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>> reporter: while stopping short of declaring a homeless emergency now, the city continues to look at all options as it struggles to find a long-term solution. jennifer london, al jazeera, skid row, los angeles. we want to take you back to washington, d.c. where we are awaiting word from president obama. this is the roosevelt room at the white house. reporters have been given the two-minute warning, meaning he'll be out any minute now. they are very concerned but want to reassure the american public that there are no credible threats either in washington or new york city. that have been the reported targets of isil's pr rant. those attacks in paris being a major concern. lisa stark is in washington. as we await the president, are you hearing anything from your sources in washington that would indicate anything out of the
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ordinary? >> reporter: absolutely not. this is a meeting that you would expect, del, given what is going on in the world quite frankly. he is meeting with his national security team. they are going over efforts in the u.s. to monitor what is happening here. of course they are very concerned about loan wolf terrorists, so they are talking about efforts to keep tabs on as many as 900 people in the u.s. that's the number that the fbi says it is trying to keep tabs on, and looking at other ways to beef up security if need be. but all week they have been saying we have no credible threat or specific intelligence, that any type of paris-like attack is likely in the u.s. in the near future. so, again, i think the president like he did yesterday after he met with the french president, president obama came out and
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said, look, we can't be paralyzed by fear. we have to go about our lives. if we don't do that the terrorists win. so he is just going to try to reassure the public that they are on it, keeping watch, and that people should not be alarmed or cancel their plans. on the other hand i will say that the government often says, and we have heard this expression a million times, del, if you see something, say something. and many security experts i have talked to say it really does matter. that people are the first line of defense. you have to see if a bag is placed somewhere and someone walks away. so everyone has to be the eyes and ears, because obviously the police can't be everywhere, and they do want the american public to at least be vigilant and be on guard, but continue with their plans over the holiday. >> and the latest polls seem to indicate that americans are not only growing accustomed to the
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threat, but think that there may be something that may happen, but the president yesterday going out of his way to point out that things that have happened in the past have not stopped the american way of life, 9/11 did not stop the american way of life and several other loan wolf attacks. he said yes, they occupy the headlines today, but tomorrow we're talking about something else. is it a situation that you are seeing that americans are somehow adjusting to what we have been saying for years, that this may be the new normal, which is that the threat is always going to be there, but the realistic possibility of something happening is much lower than that talk? >> absolutely. obviously if there's intelligence chatter that they pick up, or information, then they will become more concerned, and they are monitoring for that all the time, of course. but there is a low-level of threat, it just exists, it is not going to go away. it is the new reality in a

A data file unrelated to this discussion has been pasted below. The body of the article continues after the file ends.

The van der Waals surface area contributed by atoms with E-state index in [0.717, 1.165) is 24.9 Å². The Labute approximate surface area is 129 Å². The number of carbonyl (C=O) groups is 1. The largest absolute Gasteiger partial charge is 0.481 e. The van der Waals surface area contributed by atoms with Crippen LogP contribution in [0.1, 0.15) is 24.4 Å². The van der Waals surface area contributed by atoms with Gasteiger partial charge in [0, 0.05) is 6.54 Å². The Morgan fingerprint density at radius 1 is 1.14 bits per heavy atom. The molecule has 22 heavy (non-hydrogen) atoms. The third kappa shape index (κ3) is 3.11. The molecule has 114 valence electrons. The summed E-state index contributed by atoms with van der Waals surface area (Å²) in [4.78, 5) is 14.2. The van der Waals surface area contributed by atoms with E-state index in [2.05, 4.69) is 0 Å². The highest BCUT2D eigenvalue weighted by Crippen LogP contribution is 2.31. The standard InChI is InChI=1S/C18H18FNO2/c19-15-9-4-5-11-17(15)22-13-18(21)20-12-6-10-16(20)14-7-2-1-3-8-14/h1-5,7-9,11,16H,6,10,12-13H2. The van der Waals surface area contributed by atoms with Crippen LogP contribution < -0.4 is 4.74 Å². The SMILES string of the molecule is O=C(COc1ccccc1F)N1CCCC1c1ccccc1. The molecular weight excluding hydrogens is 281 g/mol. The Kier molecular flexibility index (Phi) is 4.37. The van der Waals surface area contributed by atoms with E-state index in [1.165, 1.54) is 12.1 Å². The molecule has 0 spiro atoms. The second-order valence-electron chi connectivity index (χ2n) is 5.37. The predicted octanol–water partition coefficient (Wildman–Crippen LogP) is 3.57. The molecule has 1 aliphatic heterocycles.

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sense, and when you look at soft target, not airlines, but the kind of targets that were hit in france, restaurants, public venues, those aren't as protected. a loan wolf attacker can go in and do serious damage, harm, and even kill people. and that's what is so hard to protect against. if someone is radicalized, it's hard to pinpoint them and keep tabs on them. lisa standing by. the president's two-minute warning now squeezing into four minutes. we're going to try to squeeze in a commercial break. stay with us. , and seemed to be-- provocation and seemed to be - i >> i've been asked to keep my voice down
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cause we are so close to the isil position >> who is in charge, and are they going to be held to accout? >> but know we're following the research team into the fire >> they're learning how to practice democracy... >> ...just seen tear gas being thrown... >> ...glad sombody care about us man... >> several human workers were kidnapped... >> this is what's left of the hospital >> is a crime that's under reported... >> what do you think... >> we're making history right now... >> al jazeera america
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welcome back. it is now 12:00 east coast time. that is the roosevelt room at the white house. we are awaiting president obama. he is going to call out and address security concerns in the united states. he has been meeting with his national security team throughout the morning. and more than anything else, he will be there to reassure the public that the white house has received nothing in the way of security threats, concerning what happened in paris. because in paris 130 dead, in those attacks that are now the topic of conversation both in the united states and